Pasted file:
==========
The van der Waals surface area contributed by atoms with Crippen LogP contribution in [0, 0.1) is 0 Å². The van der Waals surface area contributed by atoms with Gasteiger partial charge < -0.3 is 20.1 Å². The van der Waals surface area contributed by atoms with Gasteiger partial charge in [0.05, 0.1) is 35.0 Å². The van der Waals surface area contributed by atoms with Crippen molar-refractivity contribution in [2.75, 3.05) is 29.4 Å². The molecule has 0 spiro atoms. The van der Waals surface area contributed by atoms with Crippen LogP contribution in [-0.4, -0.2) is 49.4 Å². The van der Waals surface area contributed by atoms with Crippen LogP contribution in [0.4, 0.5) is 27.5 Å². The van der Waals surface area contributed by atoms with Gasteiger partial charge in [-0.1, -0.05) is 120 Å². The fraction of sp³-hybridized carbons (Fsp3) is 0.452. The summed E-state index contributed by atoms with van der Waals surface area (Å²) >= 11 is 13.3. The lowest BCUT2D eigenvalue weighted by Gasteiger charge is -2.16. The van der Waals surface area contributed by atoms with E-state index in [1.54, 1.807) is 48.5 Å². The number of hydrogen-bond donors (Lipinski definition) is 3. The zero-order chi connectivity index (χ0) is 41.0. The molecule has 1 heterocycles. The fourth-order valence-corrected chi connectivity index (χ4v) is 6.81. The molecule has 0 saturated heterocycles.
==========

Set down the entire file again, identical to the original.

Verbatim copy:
The van der Waals surface area contributed by atoms with Crippen LogP contribution in [0, 0.1) is 0 Å². The van der Waals surface area contributed by atoms with Gasteiger partial charge < -0.3 is 20.1 Å². The van der Waals surface area contributed by atoms with Gasteiger partial charge in [0.05, 0.1) is 35.0 Å². The van der Waals surface area contributed by atoms with Crippen molar-refractivity contribution in [2.75, 3.05) is 29.4 Å². The molecule has 0 spiro atoms. The van der Waals surface area contributed by atoms with Crippen LogP contribution in [-0.4, -0.2) is 49.4 Å². The van der Waals surface area contributed by atoms with Crippen LogP contribution in [0.4, 0.5) is 27.5 Å². The van der Waals surface area contributed by atoms with Gasteiger partial charge in [-0.1, -0.05) is 120 Å². The fraction of sp³-hybridized carbons (Fsp3) is 0.452. The summed E-state index contributed by atoms with van der Waals surface area (Å²) >= 11 is 13.3. The lowest BCUT2D eigenvalue weighted by Gasteiger charge is -2.16. The van der Waals surface area contributed by atoms with E-state index in [1.54, 1.807) is 48.5 Å². The number of hydrogen-bond donors (Lipinski definition) is 3. The zero-order chi connectivity index (χ0) is 41.0. The molecule has 1 heterocycles. The fourth-order valence-corrected chi connectivity index (χ4v) is 6.81. The molecule has 0 saturated heterocycles.